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Mid-point Reflections on FIVE

Posted by Andrea Lewis

Our Paraburdoo screening of the digital portraits work on 7 June marked the mid-point of FIVE. We have now fully completed FIVE projects in two communities – Busselton and Geraldton – and, while the digital portraits initiative in Paraburdoo has come to a close, the large-scale sculpture project is ongoing.

One of the digital portraits from Belonging Paraburdoo, created by Craig Walsh in collaboration with the Paraburdoo community, 2014One of the digital portraits from Belonging Paraburdoo, created by Craig Walsh in collaboration with the Paraburdoo community, 2014

What have we observed about FIVE, as we take time to reflect at the half-way mark? In both Busselton and Geraldton, we have been lucky to partner with highly motivated local councils. The impact of this on the project has been profound, as local governments open up networks, provide entry points into key stakeholder groups, share city-managed spaces, and offer marketing and event support. Perhaps more importantly, working so closely with local government means that projects like FIVE support local government strategies around community wellbeing and the arts. The City of Greater Geraldton, for example, has a Creative Community plan – a component of which is to develop Greater Geraldton as a 'city for the arts' with initiatives directly aimed at increasing participation in arts, cultural and social activities.

FIVE's strong alliance between DADAA and Rio Tinto has meant that, amongst other things, the project has been able to work with remote mining and FIFO communities – a key demographic factored into the planning of the FIVE project during 2012. In both Busselton and Geraldton – two of Rio Tinto's major source communities in Western Australia – FIFO workers and their families participated in FIVE projects. Not surprisingly, in Paraburdoo, almost 90 per cent of participants in the digital artwork project were resident in town and Rio Tinto employees.

Early data from our two-year evaluation reveals a few key things about this participation to date. For one, in our projects in Busselton and Geraldton, the physical location of the project was a key factor in ensuring our whole-of-community approach, with most participants engaging with the project because if was 'accidentally accessible.' The ArtGeo Gallery in Busselton and the ACDC Gallery on the busy Marine Terrace in Geraldton both worked strategically well to involve almost 2,000 participants in each of the two towns.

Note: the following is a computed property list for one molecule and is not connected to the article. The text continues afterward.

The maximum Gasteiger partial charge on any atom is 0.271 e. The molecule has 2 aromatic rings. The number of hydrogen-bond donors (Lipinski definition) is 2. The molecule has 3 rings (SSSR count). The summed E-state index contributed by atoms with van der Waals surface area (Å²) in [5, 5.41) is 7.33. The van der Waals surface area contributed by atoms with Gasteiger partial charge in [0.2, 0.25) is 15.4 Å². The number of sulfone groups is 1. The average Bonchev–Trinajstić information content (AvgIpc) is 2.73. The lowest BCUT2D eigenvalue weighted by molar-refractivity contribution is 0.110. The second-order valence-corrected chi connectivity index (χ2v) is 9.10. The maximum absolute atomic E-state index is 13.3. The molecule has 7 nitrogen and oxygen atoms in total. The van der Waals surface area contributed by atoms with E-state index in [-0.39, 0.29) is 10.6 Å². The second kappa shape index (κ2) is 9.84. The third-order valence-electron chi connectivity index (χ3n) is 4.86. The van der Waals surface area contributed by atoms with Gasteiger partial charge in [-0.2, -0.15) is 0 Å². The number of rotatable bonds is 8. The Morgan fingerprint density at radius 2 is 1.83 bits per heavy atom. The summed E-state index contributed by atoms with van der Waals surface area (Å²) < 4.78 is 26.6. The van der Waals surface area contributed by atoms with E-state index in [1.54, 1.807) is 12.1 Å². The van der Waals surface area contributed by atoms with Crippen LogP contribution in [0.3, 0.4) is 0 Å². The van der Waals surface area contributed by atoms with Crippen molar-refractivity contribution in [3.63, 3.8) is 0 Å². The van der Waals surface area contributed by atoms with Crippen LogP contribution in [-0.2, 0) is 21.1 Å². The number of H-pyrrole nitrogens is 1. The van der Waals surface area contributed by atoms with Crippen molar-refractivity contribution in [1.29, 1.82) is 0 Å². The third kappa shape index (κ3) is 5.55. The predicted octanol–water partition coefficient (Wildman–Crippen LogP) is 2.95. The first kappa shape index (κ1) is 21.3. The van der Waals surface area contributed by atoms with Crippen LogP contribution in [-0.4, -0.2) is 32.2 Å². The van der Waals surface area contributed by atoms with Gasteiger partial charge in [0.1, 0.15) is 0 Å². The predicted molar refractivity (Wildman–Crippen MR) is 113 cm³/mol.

Data for Geraldton also shows that after initial participation, nearly 70 per cent of people returned two or more times to work on the project, with almost 38 per cent returning four to five times – many with friends and family at later dates. Comments from participants gathered during the evaluation show that many found the environment 'friendly', 'welcoming', 'inclusive' and 'inspirational'.

The highest ranked benefit noted by participants in FIVE Geraldton was 'meeting and interacting with people'. While all five 'Ways to Wellbeing' – the NEF-produced model being used to map impacts of FIVE – were strongly present in both towns, it was 'connecting' that ranked highest both in Busselton and Geraldon. With evidence in the literature that social ccapital is a key factor in both individual and community resilience, it is good to see FIVE contributing so clearly in this way.

In Paraburdoo, results from surveys conducted after the screening of the digital artwork – titled 'Belonging Paraburdoo' – showed that 'getting involved in the Paraburdoo community' was the highest ranked benefit from the project, while watching the screening of the film functioned to 'develop an identify for Paraburdoo.' About 90 per cent of respondents in all three towns wanted more projects like this in the future.

Collectively, all FIVE projects aim to bring people together with the aim of facilitating social connection through the arts. While sculptural works created embody this process in less tangible ways, the digital portraits captured by Craig Walsh in all three communities elicit a direct narrative about what makes people feel like they belong in a community. Embedded in these narratives are rich findings about both personal philosophies for coping with isolation and loneliness, as well as inspirational stories and ways in which people find meaning in their immediate worlds.

We encourage you to watch these digital artworks, available through the links below.


NEST: A Caring Symphony (Geraldton) – available mid-August

BELONGING Paraburdoo – available late August



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Dadaa Principal partnerRio Tinto Arts partner Australia Council